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The neighborhood was full of other bastards of a similar nature, not worth describing in any particular detail. The children in the neighborhood were little bastards as well. With the exception of my brother and myself. My brother was an asshole at times, but never really a bastard as I defined the word. I'm not really sure what I was. The neighborhood children were, in general, cruel, ugly and dirty. Miniature versions of their bastard parents. Eventually they would grow into full sized bastards themselves and beget little bastards of their own, and the horrific cycle would repeat itself, endlessly.
My own parents weren't so bad. They weren't particularly good, as far as parents go, but they were more hapless than evil. They did what they could. My father seemed to be one of the few grown ups in the neighborhood who had a regular job. Everyone else would just sit in their garages all day drinking beer, bullshitting and listening to country music. Bad country music. The redneck kind. The weeks months and years passed without much happening. A general and ongoing stagnation. From time to time one of them would die, or be sent off to the county jail for a spell, but for every one that went away another would be there to take his place. The bastards were endless and eternal.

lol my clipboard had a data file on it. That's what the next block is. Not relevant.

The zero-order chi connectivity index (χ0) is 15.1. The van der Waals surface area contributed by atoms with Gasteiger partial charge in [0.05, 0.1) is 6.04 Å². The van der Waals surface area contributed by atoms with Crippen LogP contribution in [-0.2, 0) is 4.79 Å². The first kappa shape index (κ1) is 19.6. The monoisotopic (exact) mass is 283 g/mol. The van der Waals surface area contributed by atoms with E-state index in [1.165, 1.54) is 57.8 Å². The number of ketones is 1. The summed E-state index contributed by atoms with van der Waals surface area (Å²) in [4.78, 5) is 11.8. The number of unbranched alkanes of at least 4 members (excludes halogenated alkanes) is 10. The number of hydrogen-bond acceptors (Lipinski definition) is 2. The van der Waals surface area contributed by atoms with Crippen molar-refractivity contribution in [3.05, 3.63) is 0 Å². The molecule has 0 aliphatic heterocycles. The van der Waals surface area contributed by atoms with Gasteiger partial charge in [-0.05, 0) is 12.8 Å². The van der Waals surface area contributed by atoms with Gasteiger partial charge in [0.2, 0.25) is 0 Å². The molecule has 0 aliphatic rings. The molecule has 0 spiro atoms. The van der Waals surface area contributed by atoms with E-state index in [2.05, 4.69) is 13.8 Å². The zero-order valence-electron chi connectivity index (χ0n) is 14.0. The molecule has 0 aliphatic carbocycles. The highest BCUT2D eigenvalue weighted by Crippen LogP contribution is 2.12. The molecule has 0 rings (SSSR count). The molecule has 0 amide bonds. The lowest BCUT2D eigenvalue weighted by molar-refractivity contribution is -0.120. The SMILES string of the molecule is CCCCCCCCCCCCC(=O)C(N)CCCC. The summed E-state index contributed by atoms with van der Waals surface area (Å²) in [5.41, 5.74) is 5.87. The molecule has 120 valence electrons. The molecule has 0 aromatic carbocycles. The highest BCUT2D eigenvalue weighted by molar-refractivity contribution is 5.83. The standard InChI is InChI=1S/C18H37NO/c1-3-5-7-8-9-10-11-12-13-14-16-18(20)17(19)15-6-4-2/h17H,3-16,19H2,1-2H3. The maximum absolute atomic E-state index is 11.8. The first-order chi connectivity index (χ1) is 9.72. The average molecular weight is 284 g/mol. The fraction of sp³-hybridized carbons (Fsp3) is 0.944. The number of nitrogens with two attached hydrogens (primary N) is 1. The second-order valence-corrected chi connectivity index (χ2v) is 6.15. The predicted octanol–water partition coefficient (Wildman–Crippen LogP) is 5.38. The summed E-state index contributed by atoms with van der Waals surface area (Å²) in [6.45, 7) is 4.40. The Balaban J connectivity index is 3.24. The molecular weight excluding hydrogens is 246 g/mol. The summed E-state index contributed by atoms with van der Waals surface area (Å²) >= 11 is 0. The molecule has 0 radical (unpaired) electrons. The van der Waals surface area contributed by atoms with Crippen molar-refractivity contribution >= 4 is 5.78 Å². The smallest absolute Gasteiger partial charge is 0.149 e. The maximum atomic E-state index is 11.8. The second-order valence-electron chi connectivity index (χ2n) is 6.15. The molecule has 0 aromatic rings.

One summer I was sixteen or so. The bastards were in Barney's garage bullshitting like they always were. Despite the fear and hatred I harbored for them, I sometimes spent time in their midst, as there was most always a cooler full of beer sitting about in Barney's garage. I would go and stand around with them for a little while, pretending to listen to their conversations long enough to stuff as many beers in my pockets as I could manage before retreating back to the relative safety of my own bedroom or backyard.
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One particular afternoon, as I was stuffing cans of Coors Light in the pockets of my denim jacket, the subject of the bastards' bullshitting was a cat; a plain, scruffy black and white stray that wandered about the neighborhood. Shirley, Barney's wife, was prone to leaving the screen door to their kitchen open when she was off drinking and bullshitting, thus allowing the cat to wander in their home. Shirley eventually would stumble into her bedroom, drunk, to find the cat curled up asleep on her bed or on a chair. She would screech and yell and throw household objects at the creature, usually managing to chase it back outside. This particular afternoon the unlucky feline made the mistake of crawling under the bed instead of escaping through the screen door. Shirley swore, she howled and cursed, but the cat stayed hunkered down within the darkness beneath her bed. She enlisted the aid of Jerry and some of the other neighborhood bastards, and they eventually got the frightened animal out of the house, but not before it had done a fair amount of fear induced spraying and pissing.